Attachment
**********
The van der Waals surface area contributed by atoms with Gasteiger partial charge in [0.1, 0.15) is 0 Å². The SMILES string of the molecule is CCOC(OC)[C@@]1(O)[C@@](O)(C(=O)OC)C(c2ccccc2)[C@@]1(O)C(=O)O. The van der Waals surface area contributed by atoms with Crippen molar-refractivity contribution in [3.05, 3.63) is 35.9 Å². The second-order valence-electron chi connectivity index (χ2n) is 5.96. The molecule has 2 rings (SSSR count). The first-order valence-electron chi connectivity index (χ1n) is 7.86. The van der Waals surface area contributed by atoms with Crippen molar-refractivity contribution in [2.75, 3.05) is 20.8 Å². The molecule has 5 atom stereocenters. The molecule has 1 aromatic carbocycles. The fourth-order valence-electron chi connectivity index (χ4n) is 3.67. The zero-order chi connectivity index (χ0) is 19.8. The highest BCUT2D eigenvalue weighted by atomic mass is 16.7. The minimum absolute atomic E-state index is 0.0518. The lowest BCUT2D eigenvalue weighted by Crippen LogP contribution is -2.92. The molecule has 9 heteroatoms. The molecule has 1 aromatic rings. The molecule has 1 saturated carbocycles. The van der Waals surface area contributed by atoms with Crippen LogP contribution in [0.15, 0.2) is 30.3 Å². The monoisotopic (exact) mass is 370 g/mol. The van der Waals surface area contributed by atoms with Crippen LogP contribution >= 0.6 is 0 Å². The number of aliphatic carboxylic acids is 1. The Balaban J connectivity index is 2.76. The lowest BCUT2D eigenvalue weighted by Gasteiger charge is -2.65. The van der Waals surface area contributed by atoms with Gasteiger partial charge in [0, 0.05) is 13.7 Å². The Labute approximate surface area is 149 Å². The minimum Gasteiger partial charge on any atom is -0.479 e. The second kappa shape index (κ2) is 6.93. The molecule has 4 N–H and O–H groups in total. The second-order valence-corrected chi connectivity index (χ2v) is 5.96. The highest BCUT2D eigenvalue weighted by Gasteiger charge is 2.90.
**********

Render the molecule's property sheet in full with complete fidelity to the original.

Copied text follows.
The van der Waals surface area contributed by atoms with Gasteiger partial charge in [0.1, 0.15) is 0 Å². The SMILES string of the molecule is CCOC(OC)[C@@]1(O)[C@@](O)(C(=O)OC)C(c2ccccc2)[C@@]1(O)C(=O)O. The van der Waals surface area contributed by atoms with Crippen molar-refractivity contribution in [3.05, 3.63) is 35.9 Å². The second-order valence-electron chi connectivity index (χ2n) is 5.96. The molecule has 2 rings (SSSR count). The first-order valence-electron chi connectivity index (χ1n) is 7.86. The van der Waals surface area contributed by atoms with Crippen molar-refractivity contribution in [2.75, 3.05) is 20.8 Å². The molecule has 5 atom stereocenters. The molecule has 1 aromatic carbocycles. The fourth-order valence-electron chi connectivity index (χ4n) is 3.67. The zero-order chi connectivity index (χ0) is 19.8. The highest BCUT2D eigenvalue weighted by atomic mass is 16.7. The minimum absolute atomic E-state index is 0.0518. The lowest BCUT2D eigenvalue weighted by Crippen LogP contribution is -2.92. The molecule has 9 heteroatoms. The molecule has 1 aromatic rings. The molecule has 1 saturated carbocycles. The van der Waals surface area contributed by atoms with Crippen LogP contribution in [0.15, 0.2) is 30.3 Å². The monoisotopic (exact) mass is 370 g/mol. The van der Waals surface area contributed by atoms with Crippen LogP contribution >= 0.6 is 0 Å². The number of aliphatic carboxylic acids is 1. The Balaban J connectivity index is 2.76. The lowest BCUT2D eigenvalue weighted by Gasteiger charge is -2.65. The van der Waals surface area contributed by atoms with Gasteiger partial charge in [0, 0.05) is 13.7 Å². The Labute approximate surface area is 149 Å². The minimum Gasteiger partial charge on any atom is -0.479 e. The second kappa shape index (κ2) is 6.93. The molecule has 4 N–H and O–H groups in total. The second-order valence-corrected chi connectivity index (χ2v) is 5.96. The highest BCUT2D eigenvalue weighted by Gasteiger charge is 2.90.